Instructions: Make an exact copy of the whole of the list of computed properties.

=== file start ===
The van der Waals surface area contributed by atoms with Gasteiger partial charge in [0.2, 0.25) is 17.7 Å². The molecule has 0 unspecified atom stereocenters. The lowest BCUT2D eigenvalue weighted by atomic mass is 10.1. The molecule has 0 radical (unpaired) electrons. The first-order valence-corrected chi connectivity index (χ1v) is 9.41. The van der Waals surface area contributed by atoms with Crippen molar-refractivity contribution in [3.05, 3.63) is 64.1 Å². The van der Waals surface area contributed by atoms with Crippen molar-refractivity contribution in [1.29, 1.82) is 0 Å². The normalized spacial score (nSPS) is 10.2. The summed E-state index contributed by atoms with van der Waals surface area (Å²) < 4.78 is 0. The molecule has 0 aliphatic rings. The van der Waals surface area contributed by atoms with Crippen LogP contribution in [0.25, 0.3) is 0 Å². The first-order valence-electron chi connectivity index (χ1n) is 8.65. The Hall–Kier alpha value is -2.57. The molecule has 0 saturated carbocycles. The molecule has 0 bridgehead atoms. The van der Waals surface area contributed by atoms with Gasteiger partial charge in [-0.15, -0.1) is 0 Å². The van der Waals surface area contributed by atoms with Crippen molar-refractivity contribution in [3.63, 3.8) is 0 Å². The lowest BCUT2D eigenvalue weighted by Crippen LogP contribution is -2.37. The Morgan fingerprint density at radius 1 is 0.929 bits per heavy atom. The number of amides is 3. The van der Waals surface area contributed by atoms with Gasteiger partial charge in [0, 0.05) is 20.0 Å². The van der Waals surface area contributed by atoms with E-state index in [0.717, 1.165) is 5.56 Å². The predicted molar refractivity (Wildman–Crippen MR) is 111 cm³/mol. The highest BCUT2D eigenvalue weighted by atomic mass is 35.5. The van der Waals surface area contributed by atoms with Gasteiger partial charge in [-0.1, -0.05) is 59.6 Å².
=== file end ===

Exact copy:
The van der Waals surface area contributed by atoms with Gasteiger partial charge in [0.2, 0.25) is 17.7 Å². The molecule has 0 unspecified atom stereocenters. The lowest BCUT2D eigenvalue weighted by atomic mass is 10.1. The molecule has 0 radical (unpaired) electrons. The first-order valence-corrected chi connectivity index (χ1v) is 9.41. The van der Waals surface area contributed by atoms with Crippen molar-refractivity contribution in [3.05, 3.63) is 64.1 Å². The van der Waals surface area contributed by atoms with Crippen molar-refractivity contribution in [1.29, 1.82) is 0 Å². The normalized spacial score (nSPS) is 10.2. The summed E-state index contributed by atoms with van der Waals surface area (Å²) < 4.78 is 0. The molecule has 0 aliphatic rings. The van der Waals surface area contributed by atoms with Crippen LogP contribution in [0.25, 0.3) is 0 Å². The first-order valence-electron chi connectivity index (χ1n) is 8.65. The Hall–Kier alpha value is -2.57. The molecule has 0 saturated carbocycles. The molecule has 0 bridgehead atoms. The van der Waals surface area contributed by atoms with Gasteiger partial charge in [-0.15, -0.1) is 0 Å². The van der Waals surface area contributed by atoms with Crippen molar-refractivity contribution in [3.63, 3.8) is 0 Å². The lowest BCUT2D eigenvalue weighted by Crippen LogP contribution is -2.37. The Morgan fingerprint density at radius 1 is 0.929 bits per heavy atom. The number of amides is 3. The van der Waals surface area contributed by atoms with Gasteiger partial charge in [0, 0.05) is 20.0 Å². The van der Waals surface area contributed by atoms with E-state index in [0.717, 1.165) is 5.56 Å². The predicted molar refractivity (Wildman–Crippen MR) is 111 cm³/mol. The highest BCUT2D eigenvalue weighted by atomic mass is 35.5. The van der Waals surface area contributed by atoms with Gasteiger partial charge in [-0.1, -0.05) is 59.6 Å².